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Re: Cognition (was Re: Suggested issues that may be addressed in next version of guidelines)

From: Anne Pemberton <apembert@crosslink.net>
Date: Tue, 03 Aug 1999 08:05:59 -0400
Message-Id: <3.0.5.32.19990803080559.007aee80@apembert.pop.crosslink.net>
To: Web Content Accessibility Guidelines <w3c-wai-gl@w3.org>
At 12:09 PM 8/3/1999 +1000, Jason White wrote:
>I agree with the sentiments that Chris has expressed. Research findings
>should be able to indicate what types of cognitive limitations exist, the
>kinds of communication strategies which have proved most effective in
>minimising their impact, etc. At this stage we do not appear to have broad
>agreement even in connection with such basic points. 

The most basic need is for graphics to be deliberately included on web
sites to aid understanding of the text. We have gone off on a tangent as to
whether or how to replace text with all graphics, but the most basic need
is for the graphics to be there, whether they replace all text, or just
clarify the main ideas. 

The next question
>would be, which solutions are best applicable universally, across the web
>as a whole, and ought therefore to be included in the guidelines. We
>already have one such proposal, namely the priority 1 checkpoint which
>demands that language be kept as clear and straightforward as possible,

This is a very subjective checkpoint. Of the many web sites that have been
shown as examples of those complying with priority one and two, few had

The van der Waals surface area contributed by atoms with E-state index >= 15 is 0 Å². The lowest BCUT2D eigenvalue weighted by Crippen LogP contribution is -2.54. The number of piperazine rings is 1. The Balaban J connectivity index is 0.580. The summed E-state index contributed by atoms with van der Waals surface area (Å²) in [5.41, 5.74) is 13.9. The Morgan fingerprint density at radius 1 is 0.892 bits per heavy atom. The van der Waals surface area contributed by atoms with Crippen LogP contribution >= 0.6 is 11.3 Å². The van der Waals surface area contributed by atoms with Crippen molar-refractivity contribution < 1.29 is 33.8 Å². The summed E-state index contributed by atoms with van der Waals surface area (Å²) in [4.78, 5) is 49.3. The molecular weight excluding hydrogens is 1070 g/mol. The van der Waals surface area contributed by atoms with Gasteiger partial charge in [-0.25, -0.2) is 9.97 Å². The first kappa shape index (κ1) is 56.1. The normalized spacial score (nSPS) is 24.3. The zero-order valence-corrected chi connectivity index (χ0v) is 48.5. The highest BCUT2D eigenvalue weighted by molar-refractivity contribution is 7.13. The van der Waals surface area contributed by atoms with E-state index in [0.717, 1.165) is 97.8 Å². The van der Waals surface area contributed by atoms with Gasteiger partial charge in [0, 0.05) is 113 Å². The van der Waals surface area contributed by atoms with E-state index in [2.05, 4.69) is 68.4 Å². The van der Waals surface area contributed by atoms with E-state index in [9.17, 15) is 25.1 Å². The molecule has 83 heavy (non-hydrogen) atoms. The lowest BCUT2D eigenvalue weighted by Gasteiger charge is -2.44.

language was far from "clear and straightforward" through the eyes of
someone with a moderate or significant cognitive disability. 

>and a priority 3 suggestion that graphical supplements are a suitable aid
>to comprehension where applicable and appropriate. 

This needs to be much stronger to be of any help to cognitively disabled
folks. The graphics MUST BE THERE.  In order for some users to access the
content of the web, the graphics must be turned off. In order for other
users to access the content of the web, the text must be turned on. If the
text is turned off, and there is non content, then the web shouldn't be
given a "compliance" rating at any priority level. At present, a web site
that contains nothing but text, can get a compliance rating. This shouldn't
be. A web site without graphics locks out too many disabled users. 

Over the weekend, I spent some time on the web gathering sources to use in
homeschooling an 8 yr old. One of the sites that shows promise is
www.seaworld.com This site contains a significant number of images of sea
life, as well as details on each animal. Unfortunately, the site was set up
to put all the images in one place, and all the descriptions in another.
The descriptions are all-text without a picture of the animal being
described even tho the site does contain a picture of the animal that
belongs on the description page. For reasons I cannot fathom, those who
create web sites are not following the most basic of structures used in
children's books and picture books & magazines for older folks, putting the
graphics on the page with (or facing) the text it applies to.  

For those who want research, let Jonathan's folks access the
www.seaworld.com site and let Jonathan report back on the experience. This
will help us understand what is needed, in addition to just adding
graphics, to make a site accessible for Jonathan's cognitively disabled
folks. 

			Anne


Anne L. Pemberton
http://www.pen.k12.va.us/Pav/Academy1
http://www.erols.com/stevepem/apembert
apembert@crosslink.net
Enabling Support Foundation
http://www.enabling.org
Received on Tuesday, 3 August 1999 07:54:35 GMT

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